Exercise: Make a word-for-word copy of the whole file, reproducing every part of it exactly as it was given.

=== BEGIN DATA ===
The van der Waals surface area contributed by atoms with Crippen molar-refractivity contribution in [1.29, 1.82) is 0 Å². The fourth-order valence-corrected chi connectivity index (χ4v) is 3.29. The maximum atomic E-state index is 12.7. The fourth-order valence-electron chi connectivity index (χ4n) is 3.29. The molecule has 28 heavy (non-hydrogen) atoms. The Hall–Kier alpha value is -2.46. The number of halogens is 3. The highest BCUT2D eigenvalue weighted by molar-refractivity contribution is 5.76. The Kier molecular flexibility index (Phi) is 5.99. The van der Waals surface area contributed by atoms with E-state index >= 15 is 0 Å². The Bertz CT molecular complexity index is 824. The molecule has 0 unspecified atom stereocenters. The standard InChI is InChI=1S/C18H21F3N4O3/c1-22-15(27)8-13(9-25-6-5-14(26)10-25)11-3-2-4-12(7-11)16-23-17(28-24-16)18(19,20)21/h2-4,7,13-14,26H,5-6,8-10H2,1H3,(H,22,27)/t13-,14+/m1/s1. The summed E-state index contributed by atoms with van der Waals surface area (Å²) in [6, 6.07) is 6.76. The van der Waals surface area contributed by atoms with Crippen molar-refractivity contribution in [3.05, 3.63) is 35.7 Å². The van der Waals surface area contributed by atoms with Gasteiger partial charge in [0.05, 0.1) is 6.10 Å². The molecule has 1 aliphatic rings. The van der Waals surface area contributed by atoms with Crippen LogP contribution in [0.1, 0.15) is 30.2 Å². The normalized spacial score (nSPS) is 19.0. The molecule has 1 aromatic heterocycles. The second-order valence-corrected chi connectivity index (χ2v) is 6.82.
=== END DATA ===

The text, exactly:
The van der Waals surface area contributed by atoms with Crippen molar-refractivity contribution in [1.29, 1.82) is 0 Å². The fourth-order valence-corrected chi connectivity index (χ4v) is 3.29. The maximum atomic E-state index is 12.7. The fourth-order valence-electron chi connectivity index (χ4n) is 3.29. The molecule has 28 heavy (non-hydrogen) atoms. The Hall–Kier alpha value is -2.46. The number of halogens is 3. The highest BCUT2D eigenvalue weighted by molar-refractivity contribution is 5.76. The Kier molecular flexibility index (Phi) is 5.99. The van der Waals surface area contributed by atoms with E-state index >= 15 is 0 Å². The Bertz CT molecular complexity index is 824. The molecule has 0 unspecified atom stereocenters. The standard InChI is InChI=1S/C18H21F3N4O3/c1-22-15(27)8-13(9-25-6-5-14(26)10-25)11-3-2-4-12(7-11)16-23-17(28-24-16)18(19,20)21/h2-4,7,13-14,26H,5-6,8-10H2,1H3,(H,22,27)/t13-,14+/m1/s1. The summed E-state index contributed by atoms with van der Waals surface area (Å²) in [6, 6.07) is 6.76. The van der Waals surface area contributed by atoms with Crippen molar-refractivity contribution in [3.05, 3.63) is 35.7 Å². The van der Waals surface area contributed by atoms with Gasteiger partial charge in [0.05, 0.1) is 6.10 Å². The molecule has 1 aliphatic rings. The van der Waals surface area contributed by atoms with Crippen LogP contribution in [0.1, 0.15) is 30.2 Å². The normalized spacial score (nSPS) is 19.0. The molecule has 1 aromatic heterocycles. The second-order valence-corrected chi connectivity index (χ2v) is 6.82.